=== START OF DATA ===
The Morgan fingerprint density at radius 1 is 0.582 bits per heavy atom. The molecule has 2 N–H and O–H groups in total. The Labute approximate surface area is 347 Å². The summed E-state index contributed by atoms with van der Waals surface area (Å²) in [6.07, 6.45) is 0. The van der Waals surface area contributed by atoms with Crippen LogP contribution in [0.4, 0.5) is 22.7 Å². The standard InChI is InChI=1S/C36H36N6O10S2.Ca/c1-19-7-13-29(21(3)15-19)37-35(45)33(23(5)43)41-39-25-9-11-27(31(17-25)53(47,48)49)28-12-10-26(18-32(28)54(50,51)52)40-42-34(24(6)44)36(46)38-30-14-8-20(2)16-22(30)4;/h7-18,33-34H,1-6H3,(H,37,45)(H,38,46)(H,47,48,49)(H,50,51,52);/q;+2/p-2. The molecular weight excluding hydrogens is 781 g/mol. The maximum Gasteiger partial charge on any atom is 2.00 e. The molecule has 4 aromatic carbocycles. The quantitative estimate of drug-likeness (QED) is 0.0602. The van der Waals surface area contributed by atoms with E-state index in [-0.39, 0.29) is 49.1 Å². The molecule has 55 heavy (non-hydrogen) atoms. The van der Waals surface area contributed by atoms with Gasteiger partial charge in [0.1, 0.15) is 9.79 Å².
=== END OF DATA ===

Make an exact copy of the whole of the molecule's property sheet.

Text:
The Morgan fingerprint density at radius 1 is 0.582 bits per heavy atom. The molecule has 2 N–H and O–H groups in total. The Labute approximate surface area is 347 Å². The summed E-state index contributed by atoms with van der Waals surface area (Å²) in [6.07, 6.45) is 0. The van der Waals surface area contributed by atoms with Crippen LogP contribution in [0.4, 0.5) is 22.7 Å². The standard InChI is InChI=1S/C36H36N6O10S2.Ca/c1-19-7-13-29(21(3)15-19)37-35(45)33(23(5)43)41-39-25-9-11-27(31(17-25)53(47,48)49)28-12-10-26(18-32(28)54(50,51)52)40-42-34(24(6)44)36(46)38-30-14-8-20(2)16-22(30)4;/h7-18,33-34H,1-6H3,(H,37,45)(H,38,46)(H,47,48,49)(H,50,51,52);/q;+2/p-2. The molecular weight excluding hydrogens is 781 g/mol. The maximum Gasteiger partial charge on any atom is 2.00 e. The molecule has 4 aromatic carbocycles. The quantitative estimate of drug-likeness (QED) is 0.0602. The van der Waals surface area contributed by atoms with E-state index in [-0.39, 0.29) is 49.1 Å². The molecule has 55 heavy (non-hydrogen) atoms. The van der Waals surface area contributed by atoms with Gasteiger partial charge in [0.1, 0.15) is 9.79 Å².